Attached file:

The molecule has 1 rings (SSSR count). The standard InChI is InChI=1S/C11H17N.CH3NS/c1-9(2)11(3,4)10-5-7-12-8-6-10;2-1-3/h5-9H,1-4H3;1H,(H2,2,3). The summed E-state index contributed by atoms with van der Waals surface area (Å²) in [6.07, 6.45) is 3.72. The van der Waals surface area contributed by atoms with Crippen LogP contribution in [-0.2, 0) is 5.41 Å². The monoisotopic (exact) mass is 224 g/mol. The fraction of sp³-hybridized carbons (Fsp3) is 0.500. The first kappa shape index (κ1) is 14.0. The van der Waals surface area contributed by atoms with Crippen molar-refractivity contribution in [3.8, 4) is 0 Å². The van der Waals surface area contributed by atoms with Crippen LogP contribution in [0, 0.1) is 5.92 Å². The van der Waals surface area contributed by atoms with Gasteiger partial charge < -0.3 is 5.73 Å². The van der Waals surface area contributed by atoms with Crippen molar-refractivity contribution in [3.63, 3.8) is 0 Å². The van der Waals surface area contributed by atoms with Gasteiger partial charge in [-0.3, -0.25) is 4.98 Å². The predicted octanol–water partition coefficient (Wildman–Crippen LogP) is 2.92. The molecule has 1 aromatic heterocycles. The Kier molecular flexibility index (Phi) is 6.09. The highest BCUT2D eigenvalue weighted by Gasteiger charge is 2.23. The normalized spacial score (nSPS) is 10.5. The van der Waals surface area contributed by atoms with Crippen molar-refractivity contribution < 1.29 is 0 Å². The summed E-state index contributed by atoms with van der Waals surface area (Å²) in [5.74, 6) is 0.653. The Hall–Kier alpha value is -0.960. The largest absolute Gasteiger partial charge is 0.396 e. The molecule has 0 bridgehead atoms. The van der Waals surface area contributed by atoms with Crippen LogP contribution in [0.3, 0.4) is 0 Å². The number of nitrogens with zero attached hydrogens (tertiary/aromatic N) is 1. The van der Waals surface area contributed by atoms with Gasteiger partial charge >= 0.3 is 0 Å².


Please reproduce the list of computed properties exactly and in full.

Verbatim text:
The molecule has 1 rings (SSSR count). The standard InChI is InChI=1S/C11H17N.CH3NS/c1-9(2)11(3,4)10-5-7-12-8-6-10;2-1-3/h5-9H,1-4H3;1H,(H2,2,3). The summed E-state index contributed by atoms with van der Waals surface area (Å²) in [6.07, 6.45) is 3.72. The van der Waals surface area contributed by atoms with Crippen LogP contribution in [-0.2, 0) is 5.41 Å². The monoisotopic (exact) mass is 224 g/mol. The fraction of sp³-hybridized carbons (Fsp3) is 0.500. The first kappa shape index (κ1) is 14.0. The van der Waals surface area contributed by atoms with Crippen molar-refractivity contribution in [3.8, 4) is 0 Å². The van der Waals surface area contributed by atoms with Crippen LogP contribution in [0, 0.1) is 5.92 Å². The van der Waals surface area contributed by atoms with Gasteiger partial charge < -0.3 is 5.73 Å². The van der Waals surface area contributed by atoms with Crippen molar-refractivity contribution in [3.63, 3.8) is 0 Å². The van der Waals surface area contributed by atoms with Gasteiger partial charge in [-0.3, -0.25) is 4.98 Å². The predicted octanol–water partition coefficient (Wildman–Crippen LogP) is 2.92. The molecule has 1 aromatic heterocycles. The Kier molecular flexibility index (Phi) is 6.09. The highest BCUT2D eigenvalue weighted by Gasteiger charge is 2.23. The normalized spacial score (nSPS) is 10.5. The van der Waals surface area contributed by atoms with Crippen molar-refractivity contribution < 1.29 is 0 Å². The summed E-state index contributed by atoms with van der Waals surface area (Å²) in [5.74, 6) is 0.653. The Hall–Kier alpha value is -0.960. The largest absolute Gasteiger partial charge is 0.396 e. The molecule has 0 bridgehead atoms. The van der Waals surface area contributed by atoms with Crippen LogP contribution in [0.3, 0.4) is 0 Å². The number of nitrogens with zero attached hydrogens (tertiary/aromatic N) is 1. The van der Waals surface area contributed by atoms with Gasteiger partial charge >= 0.3 is 0 Å².